New HDMA report snapshots state of specialty pharmacy distribution
ARLINGTON, Va. — The seventh edition of HDMA’s report on specialty pharmacy distribution, compiled by its Center for Healthcare Supply Chain Research. The 2015 edition of “Specialty Pharmaceutical Distribution: Facts, Figures and Trends is sponsored by CuraScript Specialty Distribution, Genentech and Pharmacy first, and contains insights on the state of specialty, which IMS Health valued at $124 billion in the United States in 2014.
“The Center is pleased to add the latest edition of this publication to its growing body of research on this unique pharmaceutical segment,” said Karen J. Ribler, Executive Vice President and COO of the Center for Healthcare Supply Chain Research. “As noted in this new edition, specialty distributors continued to provide extraordinary service levels to their manufacturer and dispenser trading partners, creating overall supply chain efficiencies.”
According to the report, from 2009 to 2014, branded and generic specialty sales in the United States grew at an annual compound growth rate of 12%. And the dominant force in the specialty category continues to be oncology medication, which made up 46,.3% of sales volume for distributors in 2014. Sales to physician-owned and –operated clinics went up 70% in 2014, with sales to hospitals and hospital-owned clinics dropping to 17% and 4%, respectively.
In terms of supply chain, the typical HDMA member distributor picked an average of 12,000 lines in a business day at a fill rate of 99.4%. In an average of 17 hours, the distributors ship to 27,000 unique points, with about 1.1% of selling unites being returned. Respondents who are distributors noted contracts with more than 150 manufacturers.
The full report can be purchased through the website for the Center for Healthcare Supply Chain Research.
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NACDS, A.T. Kearney release findings of digital marketing study
NEW YORK — This week at the National Association of Chain Drug Stores' Retail Advisory Board’s working group on outreach and business development, along with A.T. Kearney, presented findings about marketing efforts among retailers, CPG manufacturers and pharmaceutical companies from its “Winning with Digital Marketing“ study.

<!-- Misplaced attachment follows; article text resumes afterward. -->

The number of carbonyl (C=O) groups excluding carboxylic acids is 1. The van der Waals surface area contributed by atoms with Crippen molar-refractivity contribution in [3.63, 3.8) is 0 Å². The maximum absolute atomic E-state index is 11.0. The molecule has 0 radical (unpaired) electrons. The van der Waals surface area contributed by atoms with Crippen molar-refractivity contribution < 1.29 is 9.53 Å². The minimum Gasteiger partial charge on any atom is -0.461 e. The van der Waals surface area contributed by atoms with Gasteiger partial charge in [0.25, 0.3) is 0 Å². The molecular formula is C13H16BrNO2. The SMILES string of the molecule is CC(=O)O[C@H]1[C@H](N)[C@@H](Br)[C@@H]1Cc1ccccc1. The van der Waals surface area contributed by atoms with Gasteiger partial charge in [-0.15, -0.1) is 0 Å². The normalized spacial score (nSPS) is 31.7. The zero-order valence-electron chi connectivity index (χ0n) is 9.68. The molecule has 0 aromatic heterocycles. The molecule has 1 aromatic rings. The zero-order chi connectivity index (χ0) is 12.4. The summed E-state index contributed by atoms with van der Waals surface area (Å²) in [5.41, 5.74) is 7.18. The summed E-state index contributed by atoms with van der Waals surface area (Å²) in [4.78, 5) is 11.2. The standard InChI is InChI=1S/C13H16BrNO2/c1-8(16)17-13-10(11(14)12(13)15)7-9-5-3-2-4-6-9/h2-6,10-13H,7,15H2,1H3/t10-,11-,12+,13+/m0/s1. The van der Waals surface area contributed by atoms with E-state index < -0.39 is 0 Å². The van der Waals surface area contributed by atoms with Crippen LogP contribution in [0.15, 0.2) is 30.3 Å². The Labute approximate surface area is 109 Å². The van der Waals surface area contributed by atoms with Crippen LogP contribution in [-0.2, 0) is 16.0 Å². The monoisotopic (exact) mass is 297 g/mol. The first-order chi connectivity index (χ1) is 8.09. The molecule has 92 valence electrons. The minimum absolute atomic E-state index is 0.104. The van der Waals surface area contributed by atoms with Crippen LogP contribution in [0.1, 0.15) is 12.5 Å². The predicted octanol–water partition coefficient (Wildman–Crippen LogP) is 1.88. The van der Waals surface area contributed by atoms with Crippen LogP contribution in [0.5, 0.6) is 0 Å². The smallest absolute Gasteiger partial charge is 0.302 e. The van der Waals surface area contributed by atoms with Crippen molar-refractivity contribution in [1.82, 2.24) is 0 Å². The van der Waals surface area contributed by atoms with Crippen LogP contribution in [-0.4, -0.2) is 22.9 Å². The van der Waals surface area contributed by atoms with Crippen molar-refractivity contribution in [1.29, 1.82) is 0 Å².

The study includes surveys and interviews with retail and CPG executives in the chain pharmacy sector and it looks at five aspects of companies’ digital marketing: strategy, organization/capabilities, process, metrics and maturity of discipline.
The study identifies a shift among retailers in particular to more strategic objectives, among them brand awareness and tailored pricing. Companies’ top five goals appear to be increasing traffic in-store or on ecommerce sites, more insights about customers, engaging and relevant customer interactions, sales increases and a desire to facilitate customers sharing ideas about the brand. However, very few of those surveyed feel that their digital marketing efforts are cutting-edge or advanced, with most ranking their efforts as “emerging.”
Though this might lead some to bring on outside parties to manage their digital media strategy, the report warns that this might not be beneficial in the long run.
“Recruiting digital marketing talent into traditional corporate environments can be difficult, with many of these individuals preferring smaller, more entrepreneurial environments,” the report said. “Nevertheless, there is a risk of creating a downward spiral: If companies continue to outsource the management and execution of their digital marketing, then they will never develop the capabilities they need to excel. And as digital marketing becomes more important, companies with an in-house digital capability may be in the best position to establish relationships with customers, promote their brands, and ultimately drive sales.
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